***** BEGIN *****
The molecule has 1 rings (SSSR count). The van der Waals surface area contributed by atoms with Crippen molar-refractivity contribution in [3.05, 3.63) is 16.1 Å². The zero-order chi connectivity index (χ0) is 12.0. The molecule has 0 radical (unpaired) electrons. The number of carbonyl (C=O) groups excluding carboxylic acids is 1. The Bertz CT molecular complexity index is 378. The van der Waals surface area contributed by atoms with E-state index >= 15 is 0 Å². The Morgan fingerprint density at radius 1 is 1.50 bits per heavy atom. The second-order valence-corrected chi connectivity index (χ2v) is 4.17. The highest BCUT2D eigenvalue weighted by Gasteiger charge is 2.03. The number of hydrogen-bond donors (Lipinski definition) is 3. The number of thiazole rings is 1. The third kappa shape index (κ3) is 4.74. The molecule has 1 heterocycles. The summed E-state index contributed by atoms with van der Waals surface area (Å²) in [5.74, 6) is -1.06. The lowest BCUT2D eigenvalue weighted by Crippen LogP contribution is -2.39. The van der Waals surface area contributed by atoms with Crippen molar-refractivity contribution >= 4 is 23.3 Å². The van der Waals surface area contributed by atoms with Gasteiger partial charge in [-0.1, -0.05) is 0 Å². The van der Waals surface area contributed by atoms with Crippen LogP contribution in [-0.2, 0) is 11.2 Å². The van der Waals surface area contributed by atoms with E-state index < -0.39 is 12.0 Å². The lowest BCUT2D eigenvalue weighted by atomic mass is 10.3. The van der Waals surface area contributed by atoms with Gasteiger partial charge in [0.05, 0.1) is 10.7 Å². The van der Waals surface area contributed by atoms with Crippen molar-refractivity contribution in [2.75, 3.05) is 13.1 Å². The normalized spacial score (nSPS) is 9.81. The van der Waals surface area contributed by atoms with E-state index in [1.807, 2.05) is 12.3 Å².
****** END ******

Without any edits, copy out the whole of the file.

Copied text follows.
The molecule has 1 rings (SSSR count). The van der Waals surface area contributed by atoms with Crippen molar-refractivity contribution in [3.05, 3.63) is 16.1 Å². The zero-order chi connectivity index (χ0) is 12.0. The molecule has 0 radical (unpaired) electrons. The number of carbonyl (C=O) groups excluding carboxylic acids is 1. The Bertz CT molecular complexity index is 378. The van der Waals surface area contributed by atoms with E-state index >= 15 is 0 Å². The Morgan fingerprint density at radius 1 is 1.50 bits per heavy atom. The second-order valence-corrected chi connectivity index (χ2v) is 4.17. The highest BCUT2D eigenvalue weighted by Gasteiger charge is 2.03. The number of hydrogen-bond donors (Lipinski definition) is 3. The number of thiazole rings is 1. The third kappa shape index (κ3) is 4.74. The molecule has 1 heterocycles. The summed E-state index contributed by atoms with van der Waals surface area (Å²) in [5.74, 6) is -1.06. The lowest BCUT2D eigenvalue weighted by Crippen LogP contribution is -2.39. The van der Waals surface area contributed by atoms with Crippen molar-refractivity contribution >= 4 is 23.3 Å². The van der Waals surface area contributed by atoms with Gasteiger partial charge in [-0.1, -0.05) is 0 Å². The van der Waals surface area contributed by atoms with Crippen LogP contribution in [-0.2, 0) is 11.2 Å². The van der Waals surface area contributed by atoms with E-state index < -0.39 is 12.0 Å². The lowest BCUT2D eigenvalue weighted by atomic mass is 10.3. The van der Waals surface area contributed by atoms with Gasteiger partial charge in [0.05, 0.1) is 10.7 Å². The van der Waals surface area contributed by atoms with Crippen molar-refractivity contribution in [2.75, 3.05) is 13.1 Å². The normalized spacial score (nSPS) is 9.81. The van der Waals surface area contributed by atoms with E-state index in [1.807, 2.05) is 12.3 Å².